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In honor of next week's Republican National Convention, hundreds lined up at the Pennsylvania Convention Center last night to relax in Air Force One.

Or, at least, to visit the replica of the famous airplane that was set up at PoliticalFest, a "worlds fair" of politics with exhibits devoted to American presidents throughout the ages.

Philadelphia Mayor John Street joined Republican National Committee Chair Jim Nicholson and other city officials to kick off the event at last night's ribbon-cutting ceremony, which officially opened the event to the public.

"This will be the best convention that you have seen in any city anywhere at any time," Street said in a quick speech before the hundreds assembled for the ceremony. "It's altogether fitting an appropriate since we are the cradle of liberty."

"You know, it's totally appropriate that we come to Philadelphia in the year 2000," Nicholson added.

PoliticalFest will remain open through the convention until August 3.

"We wanted to demonstrate our civic pride through a special exhibit everyone would enjoy, and also mark the greater Philadelphia region's amazingly rich history in government and politics," Philadelphia 2000 President Karen Bucholz said in a press release.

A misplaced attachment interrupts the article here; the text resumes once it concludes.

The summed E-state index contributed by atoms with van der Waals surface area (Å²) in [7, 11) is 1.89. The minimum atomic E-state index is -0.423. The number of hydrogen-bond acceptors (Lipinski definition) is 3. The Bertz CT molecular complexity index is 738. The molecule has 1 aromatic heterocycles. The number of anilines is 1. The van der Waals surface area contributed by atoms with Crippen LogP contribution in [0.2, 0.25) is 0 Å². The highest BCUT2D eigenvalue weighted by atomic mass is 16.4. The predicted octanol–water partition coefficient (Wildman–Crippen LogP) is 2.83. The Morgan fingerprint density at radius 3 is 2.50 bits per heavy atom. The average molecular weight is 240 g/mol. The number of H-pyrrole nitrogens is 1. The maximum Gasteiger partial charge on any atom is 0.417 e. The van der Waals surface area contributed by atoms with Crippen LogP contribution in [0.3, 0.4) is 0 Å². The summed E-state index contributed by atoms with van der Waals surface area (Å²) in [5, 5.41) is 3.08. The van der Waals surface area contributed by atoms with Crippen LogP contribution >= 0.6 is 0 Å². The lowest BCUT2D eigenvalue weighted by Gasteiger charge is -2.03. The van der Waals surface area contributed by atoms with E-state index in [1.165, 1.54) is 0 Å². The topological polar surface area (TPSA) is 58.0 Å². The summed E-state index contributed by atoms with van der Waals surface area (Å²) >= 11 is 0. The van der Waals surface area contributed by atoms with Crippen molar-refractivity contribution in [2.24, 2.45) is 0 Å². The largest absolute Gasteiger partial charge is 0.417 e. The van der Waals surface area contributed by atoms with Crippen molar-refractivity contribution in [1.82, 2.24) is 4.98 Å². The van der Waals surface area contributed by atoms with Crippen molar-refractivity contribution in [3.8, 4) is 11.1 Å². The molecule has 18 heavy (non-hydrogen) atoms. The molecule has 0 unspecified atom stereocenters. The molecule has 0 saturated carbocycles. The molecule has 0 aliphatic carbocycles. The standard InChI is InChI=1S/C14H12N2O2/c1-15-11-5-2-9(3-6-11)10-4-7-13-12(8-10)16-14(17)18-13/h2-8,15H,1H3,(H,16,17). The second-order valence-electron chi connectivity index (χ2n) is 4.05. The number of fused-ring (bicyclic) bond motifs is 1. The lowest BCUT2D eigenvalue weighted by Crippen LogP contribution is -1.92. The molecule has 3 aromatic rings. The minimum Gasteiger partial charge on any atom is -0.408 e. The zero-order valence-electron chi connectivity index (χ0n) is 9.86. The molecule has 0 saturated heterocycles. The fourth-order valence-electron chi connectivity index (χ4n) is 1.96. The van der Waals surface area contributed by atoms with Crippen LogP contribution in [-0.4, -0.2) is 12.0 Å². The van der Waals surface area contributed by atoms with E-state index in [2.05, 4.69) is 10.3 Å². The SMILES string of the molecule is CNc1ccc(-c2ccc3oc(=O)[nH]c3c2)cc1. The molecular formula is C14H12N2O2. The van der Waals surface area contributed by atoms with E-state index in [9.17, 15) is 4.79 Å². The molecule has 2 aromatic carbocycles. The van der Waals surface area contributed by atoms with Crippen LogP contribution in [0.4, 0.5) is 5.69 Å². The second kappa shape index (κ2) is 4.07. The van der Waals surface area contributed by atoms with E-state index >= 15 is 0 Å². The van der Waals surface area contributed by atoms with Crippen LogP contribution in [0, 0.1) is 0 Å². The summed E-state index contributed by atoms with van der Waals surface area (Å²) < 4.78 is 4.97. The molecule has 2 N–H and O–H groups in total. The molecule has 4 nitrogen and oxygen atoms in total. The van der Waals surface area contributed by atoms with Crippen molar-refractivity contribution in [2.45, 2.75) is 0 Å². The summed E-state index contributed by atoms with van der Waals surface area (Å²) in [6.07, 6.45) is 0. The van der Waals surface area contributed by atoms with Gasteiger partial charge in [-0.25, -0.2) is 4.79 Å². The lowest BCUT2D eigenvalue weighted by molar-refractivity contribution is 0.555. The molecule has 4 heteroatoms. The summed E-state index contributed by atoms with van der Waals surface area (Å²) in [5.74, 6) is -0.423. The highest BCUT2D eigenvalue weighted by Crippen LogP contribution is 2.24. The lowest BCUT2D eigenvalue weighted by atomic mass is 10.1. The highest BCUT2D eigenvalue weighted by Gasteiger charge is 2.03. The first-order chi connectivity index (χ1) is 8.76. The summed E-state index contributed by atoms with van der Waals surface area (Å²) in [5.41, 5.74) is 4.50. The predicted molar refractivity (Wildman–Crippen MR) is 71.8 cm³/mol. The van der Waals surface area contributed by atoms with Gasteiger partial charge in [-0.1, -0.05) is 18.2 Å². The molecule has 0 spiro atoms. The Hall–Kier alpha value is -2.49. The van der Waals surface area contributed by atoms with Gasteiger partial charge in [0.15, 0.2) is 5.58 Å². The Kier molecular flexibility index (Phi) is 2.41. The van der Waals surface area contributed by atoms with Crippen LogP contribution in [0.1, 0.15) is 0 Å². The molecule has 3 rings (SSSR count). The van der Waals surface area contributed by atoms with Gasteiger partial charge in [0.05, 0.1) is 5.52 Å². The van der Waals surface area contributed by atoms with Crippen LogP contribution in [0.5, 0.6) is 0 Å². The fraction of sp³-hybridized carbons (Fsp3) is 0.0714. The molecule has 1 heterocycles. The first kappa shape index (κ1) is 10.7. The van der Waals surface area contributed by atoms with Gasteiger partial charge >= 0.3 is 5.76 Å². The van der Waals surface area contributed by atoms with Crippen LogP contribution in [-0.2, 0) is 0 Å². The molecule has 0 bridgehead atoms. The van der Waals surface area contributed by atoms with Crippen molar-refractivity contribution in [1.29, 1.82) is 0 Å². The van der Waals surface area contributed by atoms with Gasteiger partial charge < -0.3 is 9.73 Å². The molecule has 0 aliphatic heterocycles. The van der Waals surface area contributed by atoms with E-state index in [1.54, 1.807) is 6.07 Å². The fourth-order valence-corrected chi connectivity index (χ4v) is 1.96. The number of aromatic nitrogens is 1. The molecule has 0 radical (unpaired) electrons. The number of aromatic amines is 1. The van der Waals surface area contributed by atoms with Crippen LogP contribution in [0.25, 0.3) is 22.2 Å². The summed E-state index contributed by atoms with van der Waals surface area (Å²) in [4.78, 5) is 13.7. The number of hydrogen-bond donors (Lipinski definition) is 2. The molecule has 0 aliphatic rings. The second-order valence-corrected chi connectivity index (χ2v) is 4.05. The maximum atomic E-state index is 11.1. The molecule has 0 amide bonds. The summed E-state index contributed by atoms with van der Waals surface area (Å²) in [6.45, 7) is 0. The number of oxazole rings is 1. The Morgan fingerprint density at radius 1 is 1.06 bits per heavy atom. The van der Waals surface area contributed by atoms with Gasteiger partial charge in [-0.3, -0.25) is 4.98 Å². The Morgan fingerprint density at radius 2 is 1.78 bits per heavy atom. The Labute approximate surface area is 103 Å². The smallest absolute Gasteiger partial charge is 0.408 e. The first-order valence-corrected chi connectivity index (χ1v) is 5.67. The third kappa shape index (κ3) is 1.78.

At the Convention Center, located at 12th and Arch streets, visitors can view the inaugural gowns of dozens of first ladies, view photos and political cartoons depicting presidents throughout history and act as president from a replica of the Oval Office. Hundreds of vendors are also at the site selling convention memoribilia.

PoliticalFest is a compiliation of eight presidential libraries and museums, including everything from presidents' shoes to campaign buttons to White House China.

Last night's opening attracted hundreds to the Convention Center, with most citing convention-related curiosity as the reason for their attendance.

Norman Cob said that the event was a good opportunity for him and six New-Jersey stationed family members to travel into the city for the evening.

And ten-year-old Joe Matheussen said that while the exhibits were interesting, he most liked sitting in the pilot's seat in the replica of Air Force One.

"But I haven't seen it all yet," he added.

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